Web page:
<ul><li><p>L E P E R S O F W E S T S O M E R T O N 1 03 </p><p>sides: the lepers were clearly somewhat violent and difficult to control, while the priors may have been tempted to exploit Somerton for purposes not intended by the founder, thus leaving themselves open to the malice of local enemies. It would hardly be surprising if, faced with such vexatious litigation, the priors felt that the hospital was not worth the trouble of maintaining. </p><p>R I C H A R D M O R T I M E R </p><p>Cistercian Visitation in the Late Middle Ages: the Case OfHades Abbey </p><p>I T H A S LON G been recognized that the historian of late medieval monasticism in England is hampered by the dearth of evidence from the Cistercian houses, and the deplorable lack of any intimate or personal records of the lives and fortunes of the white monks has only been partially remedied by the publication of the valuable correspondence between the English abbots and Citeaux.2 Visitation documents in particular, moderately prolific for the non-exempt houses in bishops registers and long ago collected for the Premonstratensians, are sparse, and it is difficult to reach a fair appreciation of the state of the Cistercian abbeys, since reports to the general chapter were often distorted by internal animosities. In these circumstances it is surprising that more attention has not been paid to the register of Hades abbey, in Gloucestershire.s It has no doubt been neglected because it is conventionally described as a formulary. It is, in fact, more akin to a register or a letter book: the great majority of documents contained in it are authentic, and they provide material not only for the internal history of the house over a period of 150 years, but also for the conduct of the Cistercian visitatorial system in the later middle ages. </p><p>The volume is clearly divided into two parts. The first, compiled in the early fourteenth century, is a formulary, consisting almost entirely of letters appointing proctors to appear in various cases in the courts of Rome, Canterbury and Worcester, and before the archdeacon of Glo~cester .~ The second, larger portion was written towards the end of the fifteenth century. The latest document has the date 1478. Although this later section contains miscellaneous documents relating to the foundation of the Cistercian studium at Oxford, the appropriated churches of the abbey and the appointment of proctors, the bulk of the material is concerned with the internal discipline of the abbey and with visitation procedure. Interspersed with the documentary records of various visitations are tracts dealing with the position of the religious in canon law and with the correct methods of judicial procedure. I t seems likely that this material was accumulated as a series of precedents by Abbot John Crombroke, </p><p> D. Knowles, The Religrous Orders in England (3 vols., Cambridge, 1948-59). iii. 28. I am grateful to the Central Research Fund o f the University o f London for financial assistance to the project from which this article stems. </p><p>2Letter~frwn the English Abbots to the Chapter al Citeawc, 1442--1521, ed. C . H. Talbot (Camden 4th ser., iv, 1967). </p><p>British Library, Royal MS. 1z.E. xiv (hereafter Reg.). The author of the article on Hailes in the Victoria Histov of Gloucester~hire, i i . 96-9 made some use of this source, but did not, inevitably within the space allowed, exploit its full potential. The present study examines all the visitation documents included in the register, which contains much information not to be found in the statutes o f the order. </p><p>Reg. fos. 4-16v. </p></li><li><p>104 C I S T E R C I A N V I S I T A T I O N I N T H E L A T E M I D D L E A G E S : </p><p>who in 1480 wrote to the abbot of Citeaux suggesting that he should act as his commissary in England, and in the same year was appointed as one of the visitors and reformers of the Welsh house^.^ </p><p>The judicial tracts interspersed throughout the collection include summaries of the procedure for conducting an enquiry,6 and for administering the oath of compurgation to one accused and pleading innocence. The reasons for invalidating an election were set forth according to the law of the universal church, and in view of the series of disputed elections in English Cistercian houses in the fifteenth century, this was certainly essential knowledge for any visitor.8 Also bound up in the volume is a longer treatise De statu monachorum et canonicorum regular i~rn :~ this is in fact a compendium of canon law applicable to the religious orders, with references to the Corpus Iuris Canonici and the standard glosses. I t contains a full list of questions concerning the internal life and discipline of the monastery and the relationship of regulars as individuals and as a body with ecclesiastical authority and the society in which they lived. Can monks be excommunicated by a bishop, or ordered to do anything by episcopal authority? May they receive churches or tithes from laymen without episcopal authority, or institute priests to churches without the bishops mandate, or have dealings with known excommunicates? Can a monk act as a ,judge or an advocate or undertake any such legal duties? Can a secular be elected to an abbacy, and can a monastery be converted into a secular church? Can a monk be removed from the rule of a priory without legal judgment against him? Should secular clerks be received into monasteries without letters from their bishops? Are monks permitted to use linen, and how long should their habits be? The treatise provided in a convenient form the basic answer to most problems which might confront the visitor. </p><p>Most interesting, perhaps, is the list of articles of enquiry to be put by a reformer of the Cistercian order in his visitation.I0 He was to investigate whether anything was done by the brethren of the house to the offence of the Christian faith, and specifically whether any of them engaged in sorcery or other frivolous and superstitious arts. He should search for any suspicion of simony in their entr-y into religion, ordination to the priesthood or promotion to any office within the abbey, and should enquire whether any were guilty of conspiracy against their abbot or other superiors, or were backbiters who disturbed the peace and tranquillity of the cloister, and indeed if there were any guilty or suspect of any vice or crime, especially of the unspeakable vice of sodomy. He should ensure that divine office was celebrated by day and night in the conventual church and in the infirmary, and that religious observance was maintained in matters of diet, silence and the exclusion of women from the </p><p>k t t e r r from the English Abbots, pp. 75-6 ; Statuta Capitulorum Generalium Ordznis Cisterciensis ab anno 1 1 1 6 ad annum 1786, ed. J . M . Canivez 18 vols.. Louvain. 1933-41), v. 407: 1480, cap. 30. Crombroke was recommended to the abbot of Citeaux as a potential reformer of the order bu Lionel Woodville, c hanrellor o t Oxford University, and subsequently received the support of 20 superiors against the attacks of the abbot ofWoburn il*lfers/rom tht English Abbofr, pp. 71-2 , 84-6). </p><p>6 Rrg. foj i6v-ig: the tract is headed De officio iudicis circa inquisiriones et forma procedendi, and begins: Videamus qualiter et quando debel iustus iudex procedere. It is part of a longer judicial rrcatise found in z other Cistercian compilations, Brit. Libr., Royal MSS. 8.A.xviii fos. 82-144, i i . A . x i v f o c . 1-61. Reg. fos. .tov-4n. </p><p>Reg. 10. 62v. For Cistercian election disputes, see especially E. F . Jacob, One of Swans cases: the disputed election at Fountains abbey. 1410-16. in &gt;says tn Later Medieval History (Manchester, 19681, 11. 79-97 </p><p>Reg. iOs. 48-60. The tract begins: An monachus ab episcopo possit excommunicari vel ab eo dliquid preripi. </p><p>Reg. ~ O S . 43-4. </p></li><li><p>105 </p><p>cloister. He should ask whether all the brethren were punished equally according to the scale of their faults, and whether sufficient provision was made to them of food and clothing, according to the customs of the house, and whether favouritism or persecution influenced this distribution. He should establish how many monks there were in the abbey and whether the number had fallen below the norm, how the revenues were administered and expended, whether there had been any alienation of monastic possessions, whether the officials concealed from their abbot the goods of the house that had been committed to them or had been newly acquired by their own efforts and converted them to their own use, whether the monastery was in debt, and if so, by how much and for what reasons. Was the necessary provision made for infirm monks and were the remains of the conventual meals and the other accustomed portions distributed in alms to the poor? Were the monks embroiled with merchants or involved in other secular business, did they indulge in hunting or keep hawks or falcons in the cloister, and did they abuse the privileges of the order? Finally, he should ensure that the statutes of the general chapter and the constitutions of Pope Benedict XI1 for the order were observed in their entirety, and especially that monks were sent to and maintained at the studium, and should investigate whether there were arrears owing in the annual contributions payable to the abbot of Citeaux for the general welfare of the order. </p><p>The implementation of these enquiries is illustrated by the visitation injunctions and analogous documents transcribed in the register. The earliest proceedings relate to the visitation in 13 18 of Abbey Dore by John of Gloucester, abbot of Hailes, acting as commissary of the abbot of Morimond, the father abbot." He noted that large numbers came to venerate the cross in the conventual church, but decreed that women who came to the abbey out of reverence should not be accommodated even in the granges: when courtesy or charity dictated it, lavish provision should be made for them at the monastery gate, but they must not be allowed to stay the night. As far as was possible, no monk or conucrsus should go out alone, especially to any remote place, and if he declined to have a religious as a companion, an honest servant should be sent with him. Anyone who was caught in suspicious circumstances with a woman of bad repute should be kept within the cloister until the next visitation, when the matter would be investigated and if found guilty he would be punished for incontinence. The young monks should not be allowed to work at carting or other jobs outside the abbey, or to hold conversations with outsiders, unless a senior was there to supervise them. Nobody in future should sow flax in the fields of the abbey or the granges, as this led to the admittance of women to pick, wash and prepare it; only seeds should be sown with the harvesting and disposal of which men could reasonably deal. The visitor must have discovered that some of the community sought to evade their religious obligations, for he decreed that those monks allocated by the precentor on a weekly rota to any office in the church might not be excused from it without a legitimate reason which had been discussed and approved in chapter, and that any monk who declined to give a sermon on the day appointed for him should be relegated to the last place in choir and chapter and should fast on bread and water for one day a week until the next visitation, where he should seek forgiveness and at the discretion of the visitor be more severely punished. He ordered that the convent's books should be kept in a common bookcase and that no monk should keep one out at night without the permission of the precentor or succentor, on pain of bread and water the next day. All books belonging to the community, the abbot or any of the </p><p>T H E C A S E O F H A I L E S A B B E Y </p><p>' I Reg. fos. z p - z g . </p></li><li><p>106 C I S T E R C I A N V I S I T A T I O N I N T H E L A T E M I D D L E A G E S : </p><p>monks were to be entered on a common list, and if anyone was found to have a book which he had not presented for cataloguing, he should be treated as a thief. Moreover, to avoid the sin of pmprieta, no horses should be kept except in the communal stables, and if anyone contravened this the horse should be sold and the offender should be beaten in chapter. None of the obedientiaries, or any others, were to seek a personal drink allowance, but were to be content with the common portion. </p><p>N o injunctions survive from the visitation of Gracedieu by Richard, abbot of Dore, the father abbot, and the abbot of Llantarnam in July 1351, but the visitors had to deal with the problem of a tired and disillusioned superior.I2 Abbot Hugh de Chepstow complained bitterly of the various oppressions visited upon his house by a malicious world and ruthless neighbours, and begged to be released from the governance of the abbey. The abbot of Dore accepted his resignation, and with the consent of the convent made provision for him for the duration of his life. He was to have a private chamber, with one or more servants who were acceptable to him, and an annual pension of twenty pounds for his upkeep. When the abbot was resident he might, if he wished, eat at his table, and when he was absent he should be provided with enough food for him and his servants, prepared or uncooked as he preferred. With the licence of the president of the chapter he might have one monk to sleep in his chamber, on a weekly rota. He was to be exempt from all claustral observances, might talk anywhere without seeking licence in the regular manner, and might stand and sit beside the abbot. </p><p>The position of the abbot was also the main preoccupation when in January 1422 William, abbot of Hailes and thc master of Long Bennington were deputed to visit Buckfast, in D e v ~ n . ~ Dissension had erupted between the superior and community over the administration of temporalities and spiritualities, and in full chapter, in the presence of a notary public, the visitors announced their decisions as arbitrators. As Abbot William Beagle was aged and frequently ill, and could not fulfil the duties laid upon him by the statutes of the order, it was ordered that he should not henceforth interfere in any aspect of the administration of the house unless he was requested so to do by the prior and convent. He should not obtain any privilege or exemption from the court of Rome to the derogation of the privileges of the Cistercian order, and if he had any such indults they should be null and void. As long as he remained abbot, he was to receive an annual pension of ten pounds from the prior and convent, to provide for his clothing and other necessities. If he was to be invited out of the house, and his journey was for the benefit of the house or honour demanded that he attend, as at the installation of a bishop of Exeter or the funerals of neighbouring magnates or gentry, he should travel at the expense of the community; if he travelled for his own pleasure...</p></li></ul>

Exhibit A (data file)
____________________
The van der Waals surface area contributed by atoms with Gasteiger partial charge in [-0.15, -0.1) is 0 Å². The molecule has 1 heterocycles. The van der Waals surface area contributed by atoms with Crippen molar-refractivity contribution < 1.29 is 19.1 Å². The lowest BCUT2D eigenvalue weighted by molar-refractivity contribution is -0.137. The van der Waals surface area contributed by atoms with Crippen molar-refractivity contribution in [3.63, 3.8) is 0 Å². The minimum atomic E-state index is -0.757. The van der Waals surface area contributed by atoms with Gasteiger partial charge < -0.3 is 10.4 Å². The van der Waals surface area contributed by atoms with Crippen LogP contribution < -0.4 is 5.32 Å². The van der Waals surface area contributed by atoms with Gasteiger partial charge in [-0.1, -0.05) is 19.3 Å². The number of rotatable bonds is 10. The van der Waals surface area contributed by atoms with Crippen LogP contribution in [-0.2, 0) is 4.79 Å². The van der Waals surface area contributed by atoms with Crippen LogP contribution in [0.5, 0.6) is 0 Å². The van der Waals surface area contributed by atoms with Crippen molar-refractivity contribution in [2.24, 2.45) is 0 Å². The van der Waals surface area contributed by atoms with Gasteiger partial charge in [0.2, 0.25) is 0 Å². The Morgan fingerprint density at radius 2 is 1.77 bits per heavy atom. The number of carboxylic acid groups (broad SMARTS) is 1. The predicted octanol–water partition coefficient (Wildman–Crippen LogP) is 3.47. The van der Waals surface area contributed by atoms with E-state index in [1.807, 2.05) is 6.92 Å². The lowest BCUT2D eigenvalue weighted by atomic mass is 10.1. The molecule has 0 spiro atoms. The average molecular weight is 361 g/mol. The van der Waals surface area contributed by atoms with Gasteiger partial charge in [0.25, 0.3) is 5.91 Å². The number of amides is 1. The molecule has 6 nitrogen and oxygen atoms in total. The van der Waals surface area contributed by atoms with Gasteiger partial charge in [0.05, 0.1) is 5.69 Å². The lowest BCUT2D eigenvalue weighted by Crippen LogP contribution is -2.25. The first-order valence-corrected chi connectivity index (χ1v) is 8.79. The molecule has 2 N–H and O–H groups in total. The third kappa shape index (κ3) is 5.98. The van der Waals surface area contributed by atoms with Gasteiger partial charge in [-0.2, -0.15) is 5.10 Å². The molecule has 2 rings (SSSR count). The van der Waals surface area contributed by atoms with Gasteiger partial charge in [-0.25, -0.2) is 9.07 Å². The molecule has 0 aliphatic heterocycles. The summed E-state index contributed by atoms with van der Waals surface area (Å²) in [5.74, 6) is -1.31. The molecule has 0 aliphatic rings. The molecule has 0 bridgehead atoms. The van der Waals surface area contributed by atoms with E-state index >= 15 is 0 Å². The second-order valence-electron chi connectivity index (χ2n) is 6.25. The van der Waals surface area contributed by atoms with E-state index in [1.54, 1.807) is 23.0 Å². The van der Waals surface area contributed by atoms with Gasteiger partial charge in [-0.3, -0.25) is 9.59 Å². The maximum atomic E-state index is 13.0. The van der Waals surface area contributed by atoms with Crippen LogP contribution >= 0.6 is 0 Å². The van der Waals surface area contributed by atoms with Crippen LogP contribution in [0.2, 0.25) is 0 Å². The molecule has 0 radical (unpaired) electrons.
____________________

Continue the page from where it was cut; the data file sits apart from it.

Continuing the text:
View more >